Bundt coffee cake

While the virtue of scones is in how quickly they come together, the beauty of coffee cake lies in how easy it is to make ahead. If you have extra freezer space (I know, very funny), you can even store a baked one, tightly wrapped, against emergency brunch needs!

bundt coffee cake

This one is a pretty everyday cake: it’s not super-rich, topped with streusel, or filled with chocolate chips. (That last one is coming, I promise.) But these very features are the ones that have given it the power to convert the “coffee cake is always too sweet” crowd (by which I mean “my mom”). Although it contains both cocoa powder and instant espresso, both flavors show up as a depth of flavor, rather than with strong tastes of their own.

Bundt Coffee Cake
Adapted from Lucinda Quinn’s Mad Hungry: Feeding Men and Boys, a book to whose very title I object on feminist grounds, via Serious Eats

1 stick butter, ideally unsalted
1 c. plus 2 T. sugar
2 eggs
1 t. vanilla extract
1 c. sour cream
2 c. flour
1 t. baking soda
1 t. baking powder
pinch salt
1 T. instant espresso powder
1 T. unsweetened cocoa powder

Preheat the oven to 350°. Grease a bundt pan well, remembering to grease the center. Although I don’t generally like it, if you’re using decorative bundt pan, cooking spray is probably your friend here.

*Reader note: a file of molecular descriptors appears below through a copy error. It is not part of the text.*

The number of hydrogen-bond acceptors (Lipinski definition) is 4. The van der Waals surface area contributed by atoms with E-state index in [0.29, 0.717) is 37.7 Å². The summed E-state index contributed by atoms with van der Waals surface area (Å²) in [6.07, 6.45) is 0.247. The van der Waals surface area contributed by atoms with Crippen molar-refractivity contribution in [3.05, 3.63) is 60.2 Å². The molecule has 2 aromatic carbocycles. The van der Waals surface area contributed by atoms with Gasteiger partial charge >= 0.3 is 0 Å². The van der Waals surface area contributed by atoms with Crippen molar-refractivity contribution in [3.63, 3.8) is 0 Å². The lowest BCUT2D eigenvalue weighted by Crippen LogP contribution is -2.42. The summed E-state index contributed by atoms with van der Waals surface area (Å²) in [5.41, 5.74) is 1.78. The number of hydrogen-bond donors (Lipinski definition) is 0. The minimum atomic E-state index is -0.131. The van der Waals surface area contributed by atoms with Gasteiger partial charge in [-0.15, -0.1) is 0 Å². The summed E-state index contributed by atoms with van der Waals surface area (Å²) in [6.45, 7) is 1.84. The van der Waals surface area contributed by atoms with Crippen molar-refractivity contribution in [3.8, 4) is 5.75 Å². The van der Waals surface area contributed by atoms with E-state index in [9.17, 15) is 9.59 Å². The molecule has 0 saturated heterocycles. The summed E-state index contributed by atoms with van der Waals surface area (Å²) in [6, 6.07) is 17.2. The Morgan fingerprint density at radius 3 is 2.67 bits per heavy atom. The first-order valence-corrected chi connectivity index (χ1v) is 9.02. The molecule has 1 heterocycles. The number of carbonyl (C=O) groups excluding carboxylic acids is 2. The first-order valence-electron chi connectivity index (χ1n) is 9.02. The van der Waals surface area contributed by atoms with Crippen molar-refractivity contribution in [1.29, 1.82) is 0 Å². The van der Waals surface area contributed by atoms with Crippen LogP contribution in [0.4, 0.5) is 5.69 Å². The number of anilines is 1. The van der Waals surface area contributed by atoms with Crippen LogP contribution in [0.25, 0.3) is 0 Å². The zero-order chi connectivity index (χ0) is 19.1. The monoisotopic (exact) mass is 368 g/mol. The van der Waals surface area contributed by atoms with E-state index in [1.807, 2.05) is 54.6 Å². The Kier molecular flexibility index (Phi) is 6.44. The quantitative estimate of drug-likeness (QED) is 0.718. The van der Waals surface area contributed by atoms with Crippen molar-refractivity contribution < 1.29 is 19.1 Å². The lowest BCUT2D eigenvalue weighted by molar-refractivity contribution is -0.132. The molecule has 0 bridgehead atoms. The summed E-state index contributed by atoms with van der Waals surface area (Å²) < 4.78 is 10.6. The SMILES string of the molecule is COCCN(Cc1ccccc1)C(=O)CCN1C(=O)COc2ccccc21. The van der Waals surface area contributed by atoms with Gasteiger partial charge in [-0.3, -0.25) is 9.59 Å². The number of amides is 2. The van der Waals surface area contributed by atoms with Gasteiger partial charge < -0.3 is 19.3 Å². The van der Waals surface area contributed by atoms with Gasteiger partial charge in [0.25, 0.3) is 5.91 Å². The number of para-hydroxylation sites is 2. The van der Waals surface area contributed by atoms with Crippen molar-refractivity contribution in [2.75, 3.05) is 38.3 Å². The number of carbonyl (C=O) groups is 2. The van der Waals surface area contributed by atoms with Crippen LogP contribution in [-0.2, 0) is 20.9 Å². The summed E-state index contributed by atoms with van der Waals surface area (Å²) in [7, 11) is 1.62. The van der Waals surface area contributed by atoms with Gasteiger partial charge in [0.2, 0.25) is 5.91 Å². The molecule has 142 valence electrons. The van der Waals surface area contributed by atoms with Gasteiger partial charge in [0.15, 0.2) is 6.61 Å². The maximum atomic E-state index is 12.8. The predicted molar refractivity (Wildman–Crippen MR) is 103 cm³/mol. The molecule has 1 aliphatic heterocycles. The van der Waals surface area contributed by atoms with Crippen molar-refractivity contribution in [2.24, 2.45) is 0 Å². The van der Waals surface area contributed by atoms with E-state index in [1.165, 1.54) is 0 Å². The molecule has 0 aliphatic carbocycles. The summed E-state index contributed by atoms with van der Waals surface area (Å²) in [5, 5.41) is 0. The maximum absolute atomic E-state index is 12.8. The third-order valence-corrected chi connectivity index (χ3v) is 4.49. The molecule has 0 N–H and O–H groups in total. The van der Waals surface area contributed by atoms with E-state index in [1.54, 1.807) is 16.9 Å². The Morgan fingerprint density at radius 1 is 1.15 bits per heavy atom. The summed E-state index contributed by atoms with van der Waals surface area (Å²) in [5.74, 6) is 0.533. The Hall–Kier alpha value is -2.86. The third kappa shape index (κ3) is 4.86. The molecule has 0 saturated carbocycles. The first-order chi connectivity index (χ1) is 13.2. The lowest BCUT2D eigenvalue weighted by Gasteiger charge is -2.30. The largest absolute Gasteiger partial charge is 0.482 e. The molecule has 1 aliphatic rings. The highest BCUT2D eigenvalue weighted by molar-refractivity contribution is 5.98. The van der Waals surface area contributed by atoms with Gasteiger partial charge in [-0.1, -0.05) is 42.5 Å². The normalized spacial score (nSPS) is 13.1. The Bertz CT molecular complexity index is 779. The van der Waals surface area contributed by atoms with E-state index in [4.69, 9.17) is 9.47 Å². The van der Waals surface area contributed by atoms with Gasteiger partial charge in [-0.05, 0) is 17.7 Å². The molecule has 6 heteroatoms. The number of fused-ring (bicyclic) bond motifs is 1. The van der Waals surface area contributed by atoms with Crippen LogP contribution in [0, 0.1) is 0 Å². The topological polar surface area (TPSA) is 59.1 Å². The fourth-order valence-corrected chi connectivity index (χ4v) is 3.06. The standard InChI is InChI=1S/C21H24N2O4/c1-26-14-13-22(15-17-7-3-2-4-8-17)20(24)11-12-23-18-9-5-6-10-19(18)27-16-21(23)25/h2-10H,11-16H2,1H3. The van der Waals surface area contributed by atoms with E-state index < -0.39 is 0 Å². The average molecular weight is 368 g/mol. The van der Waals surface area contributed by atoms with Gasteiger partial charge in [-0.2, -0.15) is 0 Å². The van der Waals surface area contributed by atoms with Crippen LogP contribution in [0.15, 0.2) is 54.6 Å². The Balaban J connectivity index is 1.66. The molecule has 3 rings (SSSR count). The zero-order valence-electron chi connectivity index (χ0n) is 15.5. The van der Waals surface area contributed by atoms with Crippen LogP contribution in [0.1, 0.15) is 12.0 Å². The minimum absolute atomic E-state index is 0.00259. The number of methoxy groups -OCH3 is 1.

Soften the butter (either by leaving on the counter overnight or in the microwave) and cream it with the cup of sugar. Add the eggs and vanilla and beat until combined.*

Add about half the sour cream and mix, then add the flour, baking soda, baking powder, and salt. Finish by adding the rest of the sour cream.

Now find a little bowl and put the remaining two tablespoons of sugar in, along with the cocoa powder and espresso.

Take half of your batter and make a ring around the center of your bundt pan. The batter will be stiff! Then top it with the espresso-chocolate mix, and arrange the rest of the batter in a second ring on top. It’s going to look extremely lame.

Bundt coffee cake in pan

I swear to you that the cake in this photo is the same as the cake in the first photo! The oven makes it all okay. Trust me.

Now you’re going to bake it. Start checking at 30 minutes, especially if you’re using a larger pan. You can jiggle the pan — it should be set all the way through — and then test with toothpicks. It should take about 40 minutes in a larger pan and 50-55 minutes in a smaller one.

Let it cool completely before turning it out.

Serves eight generously or 16 as part of a meal.

*Here’s where most recipes are going to tell you to add eggs one at a time. In the end, it doesn’t matter much, but you may find it easier to mix them in if you do them singly.

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